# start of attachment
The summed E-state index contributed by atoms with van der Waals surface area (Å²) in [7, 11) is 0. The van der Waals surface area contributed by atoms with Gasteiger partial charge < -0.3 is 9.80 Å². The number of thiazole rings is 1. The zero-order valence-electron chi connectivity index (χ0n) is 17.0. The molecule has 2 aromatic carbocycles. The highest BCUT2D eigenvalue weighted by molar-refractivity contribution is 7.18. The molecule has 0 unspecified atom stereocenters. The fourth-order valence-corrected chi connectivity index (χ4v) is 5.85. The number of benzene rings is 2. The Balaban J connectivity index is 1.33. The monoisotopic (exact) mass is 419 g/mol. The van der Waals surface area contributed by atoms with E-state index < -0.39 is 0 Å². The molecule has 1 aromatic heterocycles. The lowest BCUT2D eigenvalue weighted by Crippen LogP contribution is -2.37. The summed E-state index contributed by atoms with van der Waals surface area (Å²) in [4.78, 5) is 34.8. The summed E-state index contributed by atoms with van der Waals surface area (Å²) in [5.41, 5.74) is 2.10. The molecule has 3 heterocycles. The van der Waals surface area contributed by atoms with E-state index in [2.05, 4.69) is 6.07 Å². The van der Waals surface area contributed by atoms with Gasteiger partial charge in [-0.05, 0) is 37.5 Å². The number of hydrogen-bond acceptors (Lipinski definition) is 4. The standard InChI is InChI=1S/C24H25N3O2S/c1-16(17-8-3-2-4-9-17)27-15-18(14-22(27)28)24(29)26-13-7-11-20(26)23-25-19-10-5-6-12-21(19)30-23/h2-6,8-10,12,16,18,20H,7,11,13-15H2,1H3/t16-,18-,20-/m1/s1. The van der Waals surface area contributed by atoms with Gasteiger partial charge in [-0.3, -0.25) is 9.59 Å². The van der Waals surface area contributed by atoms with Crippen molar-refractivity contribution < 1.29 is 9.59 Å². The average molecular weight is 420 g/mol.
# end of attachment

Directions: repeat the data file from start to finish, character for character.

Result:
The summed E-state index contributed by atoms with van der Waals surface area (Å²) in [7, 11) is 0. The van der Waals surface area contributed by atoms with Gasteiger partial charge < -0.3 is 9.80 Å². The number of thiazole rings is 1. The zero-order valence-electron chi connectivity index (χ0n) is 17.0. The molecule has 2 aromatic carbocycles. The highest BCUT2D eigenvalue weighted by molar-refractivity contribution is 7.18. The molecule has 0 unspecified atom stereocenters. The fourth-order valence-corrected chi connectivity index (χ4v) is 5.85. The number of benzene rings is 2. The Balaban J connectivity index is 1.33. The monoisotopic (exact) mass is 419 g/mol. The van der Waals surface area contributed by atoms with E-state index < -0.39 is 0 Å². The molecule has 1 aromatic heterocycles. The lowest BCUT2D eigenvalue weighted by Crippen LogP contribution is -2.37. The summed E-state index contributed by atoms with van der Waals surface area (Å²) in [4.78, 5) is 34.8. The summed E-state index contributed by atoms with van der Waals surface area (Å²) in [5.41, 5.74) is 2.10. The molecule has 3 heterocycles. The van der Waals surface area contributed by atoms with E-state index in [2.05, 4.69) is 6.07 Å². The van der Waals surface area contributed by atoms with Gasteiger partial charge in [-0.05, 0) is 37.5 Å². The number of hydrogen-bond acceptors (Lipinski definition) is 4. The standard InChI is InChI=1S/C24H25N3O2S/c1-16(17-8-3-2-4-9-17)27-15-18(14-22(27)28)24(29)26-13-7-11-20(26)23-25-19-10-5-6-12-21(19)30-23/h2-6,8-10,12,16,18,20H,7,11,13-15H2,1H3/t16-,18-,20-/m1/s1. The van der Waals surface area contributed by atoms with Gasteiger partial charge in [-0.3, -0.25) is 9.59 Å². The van der Waals surface area contributed by atoms with Crippen molar-refractivity contribution < 1.29 is 9.59 Å². The average molecular weight is 420 g/mol.